Every time we scratch our heads and wonder “what else could possibly be invented,” up jumps a radical new idea which grabs our collective imagination and forces a shift in business practice. This is not to castigate the new process, far from it, because this story reaches you with in the same venue that spelled disaster for the stockyards. Our point is to remember and respect what got us where we are. It is the eternal conundrum. We ride the wave of new means, methods, and technology, but decry some, but not all of the results. It’s called reality. Welcome to the global marketplace, have a nice day.


Without stepping in, well … you know. See all-new pictures of the stockyards inside and out in our Weekly Grist Gallery. You’ll see pictures not available anywhere else, plus all of the Corndancer and Weekly Grist pictures, bigger and in high resolution. Neat stuff and low-carb, low-calorie, and your mamma will approve of it.

Thanks for dropping by,

Joe Dempsey
Weekly Grist for the Eyes and Mind



Meandering through the Piney Woods

Jonquils on Cross road north of Kingsland Arkansas

My first jonquil sighting of 2011. This is the earliest sighting in several years. The yellow posies are on Cross Road, north of Kingsland, Arkansas.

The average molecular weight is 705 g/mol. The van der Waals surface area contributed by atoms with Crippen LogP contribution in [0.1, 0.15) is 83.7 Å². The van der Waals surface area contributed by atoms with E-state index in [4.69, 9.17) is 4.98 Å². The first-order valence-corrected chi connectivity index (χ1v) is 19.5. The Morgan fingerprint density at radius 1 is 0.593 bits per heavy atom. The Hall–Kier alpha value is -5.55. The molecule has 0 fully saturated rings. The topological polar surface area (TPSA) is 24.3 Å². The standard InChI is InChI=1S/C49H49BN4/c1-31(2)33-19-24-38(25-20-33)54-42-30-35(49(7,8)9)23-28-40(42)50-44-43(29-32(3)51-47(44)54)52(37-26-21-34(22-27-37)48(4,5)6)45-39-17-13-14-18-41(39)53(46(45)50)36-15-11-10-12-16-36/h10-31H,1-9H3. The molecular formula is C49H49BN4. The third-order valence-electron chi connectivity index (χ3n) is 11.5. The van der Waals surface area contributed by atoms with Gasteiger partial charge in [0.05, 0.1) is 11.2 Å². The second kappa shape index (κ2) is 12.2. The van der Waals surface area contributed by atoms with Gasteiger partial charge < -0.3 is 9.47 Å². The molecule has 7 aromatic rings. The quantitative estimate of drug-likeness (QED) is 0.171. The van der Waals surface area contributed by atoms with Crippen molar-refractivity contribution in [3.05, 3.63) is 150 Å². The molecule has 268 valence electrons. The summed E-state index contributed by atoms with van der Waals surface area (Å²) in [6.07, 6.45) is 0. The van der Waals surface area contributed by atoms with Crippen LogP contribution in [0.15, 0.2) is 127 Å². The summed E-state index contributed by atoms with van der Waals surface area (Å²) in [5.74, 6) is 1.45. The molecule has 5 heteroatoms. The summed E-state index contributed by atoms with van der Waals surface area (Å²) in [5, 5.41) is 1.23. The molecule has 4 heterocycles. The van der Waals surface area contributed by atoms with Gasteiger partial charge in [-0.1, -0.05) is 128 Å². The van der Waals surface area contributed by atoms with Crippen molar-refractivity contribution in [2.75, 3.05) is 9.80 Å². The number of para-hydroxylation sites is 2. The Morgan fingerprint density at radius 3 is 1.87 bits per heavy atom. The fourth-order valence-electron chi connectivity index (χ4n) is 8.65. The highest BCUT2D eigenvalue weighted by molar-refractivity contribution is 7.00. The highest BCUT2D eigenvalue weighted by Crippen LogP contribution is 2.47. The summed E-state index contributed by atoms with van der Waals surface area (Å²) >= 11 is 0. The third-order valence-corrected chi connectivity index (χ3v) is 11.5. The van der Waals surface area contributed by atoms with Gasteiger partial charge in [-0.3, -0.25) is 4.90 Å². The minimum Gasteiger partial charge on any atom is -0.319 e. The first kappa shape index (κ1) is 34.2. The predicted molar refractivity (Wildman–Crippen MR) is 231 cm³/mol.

old service station

See more pictures at Corndancer dot-com

Cross Road north of Kingsland, Arkansas looked promising on the map and lived up to my fondest expectations for Nikon fodder. I had not gone far when I spied my first jonquils of the year. Considering that these flowers were covered with snow not long ago, they are tougher than they look.

Before we go down Cross Road further, you may want to check out how this story started by going to the Photo of the Week page on Corndancer dot-com. You will see a couple of old buildings in Kingsland.

I followed Cross Road and came to Cross Roads Cemetery. It appeared that some patriotic-minded relatives and/or friends had seen fit to decorate a family plot with a short flag pole from which Old Glory was happily flying in the afternoon breeze. The decorators also festooned the plot with weather-proof flowers. The overall cemetery was cared for much like the fairways of a pro-tour golf course. These country folks are serious about their cemeteries.

Grave site with American flag

The Robinson family plot at Cross Roads Cemetery on Cross Road north of Kingsland Arkansas. The flag pole is wrapped in tinsel. This site called for a salute,

old fire tower